Water allowed me to feel so much for myself. It allowed me to connect in a very profound way. I kind of wanted to translate that and maybe create a space where they can connect. At first I didn't fully grasp it. I just was just doing it. Later on, I just stopped to reflect and I understood there's something deeper here and you need to make this bigger.
So I went on a quest, and then I just kept on growing the series. Then, I traveled specifically to Uganda, which has one of my favorite water landscapes in the Lake Victoria region. I was consciously pursuing it. These aquatic landscapes and subjects in search of water. I wanted to finish the series in Southeast Asia because I wanted to make a more universal pilgrimage. I wanted to include women and non-binary people or people with albinism.
So you did a lot of traveling in for the book, any memorable trips that you went on that played a big part?
I think that region in the Lake Victoria region and East African Uganda, I mean it compasses three different countries, but I was more focused in Uganda and that really felt like this wonderful, pilgrimage of sorts.
I would have a local friend and his father who is a school teacher who used to teach geography. So he just became my assistant. He was like sixty years old and he just became my right hand.
Once we spent eight hours on a motorcycle, three people on it, a small one. Just going through these small communities that live by the water. And that’s what I wanted, to capture people who have a relationship with water. Also, people that didn't necessarily fear it. There were people who did, and that's something to bear in mind, even though the photographs were very serene and peaceful, water still is a powerful force. There were people who were absolutely afraid and didn't know how to swim, but they interacted with it all the time.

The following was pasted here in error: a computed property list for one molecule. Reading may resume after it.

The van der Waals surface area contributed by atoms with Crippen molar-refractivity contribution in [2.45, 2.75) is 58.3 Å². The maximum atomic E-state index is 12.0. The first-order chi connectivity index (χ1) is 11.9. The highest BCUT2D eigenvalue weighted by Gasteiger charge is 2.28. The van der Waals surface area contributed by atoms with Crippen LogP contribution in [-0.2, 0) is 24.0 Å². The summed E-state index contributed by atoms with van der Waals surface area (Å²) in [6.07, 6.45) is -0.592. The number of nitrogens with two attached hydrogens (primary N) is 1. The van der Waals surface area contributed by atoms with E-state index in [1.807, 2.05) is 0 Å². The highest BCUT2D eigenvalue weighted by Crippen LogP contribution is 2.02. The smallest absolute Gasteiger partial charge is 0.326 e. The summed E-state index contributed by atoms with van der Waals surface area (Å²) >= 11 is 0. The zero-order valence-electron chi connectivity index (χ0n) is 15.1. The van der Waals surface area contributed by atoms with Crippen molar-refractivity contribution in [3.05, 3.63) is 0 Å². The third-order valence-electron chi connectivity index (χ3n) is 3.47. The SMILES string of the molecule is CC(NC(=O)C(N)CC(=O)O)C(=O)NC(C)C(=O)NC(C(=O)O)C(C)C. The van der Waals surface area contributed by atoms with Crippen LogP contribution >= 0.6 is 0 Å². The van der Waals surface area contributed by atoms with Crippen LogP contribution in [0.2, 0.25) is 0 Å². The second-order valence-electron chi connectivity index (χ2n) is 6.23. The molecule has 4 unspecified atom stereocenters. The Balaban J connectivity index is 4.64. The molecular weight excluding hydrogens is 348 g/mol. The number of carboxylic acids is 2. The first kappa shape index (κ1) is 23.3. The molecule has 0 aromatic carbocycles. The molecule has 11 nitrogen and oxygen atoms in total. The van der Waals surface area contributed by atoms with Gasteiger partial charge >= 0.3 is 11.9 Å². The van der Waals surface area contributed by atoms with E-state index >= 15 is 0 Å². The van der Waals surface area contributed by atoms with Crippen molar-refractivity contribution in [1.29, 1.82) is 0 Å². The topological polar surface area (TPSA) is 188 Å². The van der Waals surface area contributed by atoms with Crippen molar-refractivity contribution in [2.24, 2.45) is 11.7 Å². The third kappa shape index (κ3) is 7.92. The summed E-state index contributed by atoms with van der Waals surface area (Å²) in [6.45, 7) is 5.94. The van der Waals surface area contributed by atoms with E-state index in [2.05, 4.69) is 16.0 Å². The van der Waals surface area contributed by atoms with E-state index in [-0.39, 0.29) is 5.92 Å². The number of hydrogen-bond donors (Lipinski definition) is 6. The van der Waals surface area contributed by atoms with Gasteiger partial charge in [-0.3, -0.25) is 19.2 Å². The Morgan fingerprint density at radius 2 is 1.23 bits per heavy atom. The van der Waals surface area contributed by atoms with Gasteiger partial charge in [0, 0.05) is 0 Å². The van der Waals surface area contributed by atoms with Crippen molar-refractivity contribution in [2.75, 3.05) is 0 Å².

Once, to cross one of the rivers, we have to take our motorcycle, with the help of other men, put it on a wooden boat and then cross the river with it floating.
I think those are wonderful memories for me. Really felt like we're on a quest. I needed like a week to recover because it was, it was very physically demanding. I had to balance my body on top of rocks and there was like a current of water and Ugandan men was holding my arms so I wouldn't fall on the water. When you're dealing with nature and unpredictable things in these communities. sometimes having these people just genuinely, spontaneously helped me. That was very beautiful.
What does water represent to you and in the context of the book?
I mean, I see water as a mother figure, that it's going to nurture you. It's going to help you heal, but it can also literally destroy you, so you need to respect it.
I think it has that double ability and it is mighty. It can make you carry so much energy and so much peace, but also so much strength and force. I think that it has also been my responsibility and this kind of journey to make people try to connect with it. Because not everyone feels comfortable in water.
I love this idea of creating a space where people can let go. the water facilitates letting go, especially with the men. Can we let go of thoughts and facades. A lot of the time there was an audience that was passing by, they would feel strange by what was happening. Some would begin to laugh actually. So creating a space in which the people in front of you trust you enough, that they can ignore whatever reactions there might be, just there and connecting with me, that's the most beautiful thing and my favorite part of the process at all times.